So I think it just wrote itself really.
Or maybe I just have a rubbish memory.

Janine Ashbless

Now for the Book Blurb:

And on the One-Thousand-and-Second night, Scheherazade told this story…

By day, Taqla uses her forbidden sorcery to move freely about the city of Damascus in the guise of an old sage. Her true identity known only by her faithful servant woman, Taqla is content with the comfortable, if restrictive, life that keeps her safe from the control of any man. Until she lays eyes on a handsome merchant-traveler. Suddenly her magical disguise doesn’t rest so easily on her shoulders.

When long-time widower, Rafiq, hears that the Amir’s beautiful daughter has been kidnapped by a scheming djinni—and that she will be given in marriage to her rescuer—he seeks the help of “Umar the Wise” to ensure he will be that man. Yet as he and the disguised Taqla set off, he senses that his prickly male companion is hiding something.

In a moment of dire peril, all of Taqla’s secrets are stripped bare—her fears, her sorcery and, worst of all, her love for Rafiq. Yet the princess’s life hangs in the balance, and there is no running away or turning back. Even though passion may yet betray them all...

Warning: Scary monsters and creepy ruins in the desert—check. Pagan gods that demand blood-sacrifices—double check. A handsome hero who looks good in a robe and even better out of it—oh yeah. Check, check and check. That’s worth a heroine dropping a veil or two.

And the Excerpt

A thin, high wail cut into their ears. They both froze, and Rafiq lifted his head. Taqla saw the color drain from his face.
“What’s that?” she asked.
“I think it’s the djinni killing Ahleme,” said he.
There was another noise, a roar, like a lion upon a desert horizon. Snow sifted down from the steep walls of the ravine at its note. Then a howl harsher than a falcon’s made Taqla’s blood curdle. The two, roar and howl, rose together in a cacophony.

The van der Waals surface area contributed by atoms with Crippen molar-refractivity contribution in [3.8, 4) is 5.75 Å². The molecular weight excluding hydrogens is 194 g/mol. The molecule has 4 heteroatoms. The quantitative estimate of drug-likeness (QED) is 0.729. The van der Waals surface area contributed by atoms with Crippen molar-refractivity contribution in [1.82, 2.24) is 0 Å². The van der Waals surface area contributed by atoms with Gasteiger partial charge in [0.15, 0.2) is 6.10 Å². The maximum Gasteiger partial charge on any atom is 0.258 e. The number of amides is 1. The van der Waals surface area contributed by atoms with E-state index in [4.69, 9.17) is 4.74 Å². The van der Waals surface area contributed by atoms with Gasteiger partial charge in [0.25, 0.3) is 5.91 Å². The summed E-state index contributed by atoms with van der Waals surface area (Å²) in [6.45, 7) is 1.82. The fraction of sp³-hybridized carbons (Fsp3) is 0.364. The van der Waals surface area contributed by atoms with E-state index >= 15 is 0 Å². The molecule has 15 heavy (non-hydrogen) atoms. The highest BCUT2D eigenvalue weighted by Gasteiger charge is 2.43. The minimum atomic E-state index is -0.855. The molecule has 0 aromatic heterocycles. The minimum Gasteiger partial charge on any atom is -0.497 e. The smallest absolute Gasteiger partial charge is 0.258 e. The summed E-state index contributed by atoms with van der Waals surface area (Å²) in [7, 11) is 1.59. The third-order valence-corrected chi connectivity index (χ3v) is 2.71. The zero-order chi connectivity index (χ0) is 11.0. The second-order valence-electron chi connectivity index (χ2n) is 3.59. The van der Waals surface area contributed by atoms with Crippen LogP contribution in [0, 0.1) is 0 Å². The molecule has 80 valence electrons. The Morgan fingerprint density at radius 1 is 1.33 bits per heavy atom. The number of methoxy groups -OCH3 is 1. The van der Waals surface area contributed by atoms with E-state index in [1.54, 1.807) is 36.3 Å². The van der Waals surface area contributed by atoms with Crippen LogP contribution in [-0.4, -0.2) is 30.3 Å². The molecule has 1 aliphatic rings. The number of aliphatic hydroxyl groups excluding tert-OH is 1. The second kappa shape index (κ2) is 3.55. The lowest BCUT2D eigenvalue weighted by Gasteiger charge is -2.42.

“And that?” she gasped.
“That’ll be the other djinni.”
“There are two?” She struggled from beneath him into a sitting position.
“Apparently so.” Rafiq knelt up. “One wanting to sire his children on her, one wanting to stop it.”
The first thin scream echoed out again.
 “They’ll tear her in half.” Taqla scrambled to her feet. “Come on. We have to try and save her, at least.”
He sucked his cheeks, but nodded and joined her standing. “How do we get there?”
“Like this,” she said, gritting her teeth and stepping away to give herself room. Then she changed shape. Not smaller than her own form, this time, but much bigger. It didn’t hurt so much as shrinking herself, but it hurt enough to make her cry out. The sound was musical as it left her throat. She shook out her copper-colored feathers and clawed at the snow, a perfect facsimile of the Senmurw-bird.
“In the name of God!”
“Get up on my back,” she fluted, “and hold tight.”

Thanks Janine for stopping by and for giving away a PDF copy of your novella "The King's Viper to one randomly drawn commenter. 

So everyone make sure to leave a comment for your chance to win.



  1. Hello Anita - thanks for letting me guest here on your blog! We're both keen on combining passionate romance and magic in our books, I can see :-)

  2. Thank you both - Janine and Goddess Fish Promotion. I love having guest. It gives me someone to talk to.

  3. I enjoyed the post and the blurb. I look forward in reading Heart of Flame.

    Tracey D
    booklover0226 at gmail dot com